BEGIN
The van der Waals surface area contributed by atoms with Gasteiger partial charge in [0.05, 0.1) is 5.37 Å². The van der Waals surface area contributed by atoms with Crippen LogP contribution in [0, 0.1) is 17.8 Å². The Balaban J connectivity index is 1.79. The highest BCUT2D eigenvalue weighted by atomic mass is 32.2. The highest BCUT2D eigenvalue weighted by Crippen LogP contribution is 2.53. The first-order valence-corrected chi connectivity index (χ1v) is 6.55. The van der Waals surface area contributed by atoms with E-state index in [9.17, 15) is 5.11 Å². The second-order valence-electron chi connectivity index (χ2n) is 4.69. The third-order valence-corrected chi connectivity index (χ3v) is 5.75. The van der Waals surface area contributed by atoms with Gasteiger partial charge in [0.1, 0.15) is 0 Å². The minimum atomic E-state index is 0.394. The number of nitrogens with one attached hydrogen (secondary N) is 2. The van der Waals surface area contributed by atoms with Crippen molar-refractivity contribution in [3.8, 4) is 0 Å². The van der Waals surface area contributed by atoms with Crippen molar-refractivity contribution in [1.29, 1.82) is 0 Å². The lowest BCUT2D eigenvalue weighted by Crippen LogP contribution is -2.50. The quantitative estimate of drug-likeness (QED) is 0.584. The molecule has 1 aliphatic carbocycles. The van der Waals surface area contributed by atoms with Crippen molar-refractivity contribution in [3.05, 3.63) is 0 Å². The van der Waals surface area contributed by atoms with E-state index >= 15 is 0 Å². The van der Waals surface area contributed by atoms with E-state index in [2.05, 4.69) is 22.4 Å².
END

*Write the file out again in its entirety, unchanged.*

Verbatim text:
The van der Waals surface area contributed by atoms with Gasteiger partial charge in [0.05, 0.1) is 5.37 Å². The van der Waals surface area contributed by atoms with Crippen LogP contribution in [0, 0.1) is 17.8 Å². The Balaban J connectivity index is 1.79. The highest BCUT2D eigenvalue weighted by atomic mass is 32.2. The highest BCUT2D eigenvalue weighted by Crippen LogP contribution is 2.53. The first-order valence-corrected chi connectivity index (χ1v) is 6.55. The van der Waals surface area contributed by atoms with E-state index in [9.17, 15) is 5.11 Å². The second-order valence-electron chi connectivity index (χ2n) is 4.69. The third-order valence-corrected chi connectivity index (χ3v) is 5.75. The van der Waals surface area contributed by atoms with Gasteiger partial charge in [0.1, 0.15) is 0 Å². The minimum atomic E-state index is 0.394. The number of nitrogens with one attached hydrogen (secondary N) is 2. The van der Waals surface area contributed by atoms with Crippen molar-refractivity contribution in [3.8, 4) is 0 Å². The van der Waals surface area contributed by atoms with Crippen molar-refractivity contribution in [1.29, 1.82) is 0 Å². The lowest BCUT2D eigenvalue weighted by Crippen LogP contribution is -2.50. The quantitative estimate of drug-likeness (QED) is 0.584. The molecule has 1 aliphatic carbocycles. The van der Waals surface area contributed by atoms with Crippen molar-refractivity contribution in [3.05, 3.63) is 0 Å². The van der Waals surface area contributed by atoms with E-state index >= 15 is 0 Å². The van der Waals surface area contributed by atoms with E-state index in [2.05, 4.69) is 22.4 Å².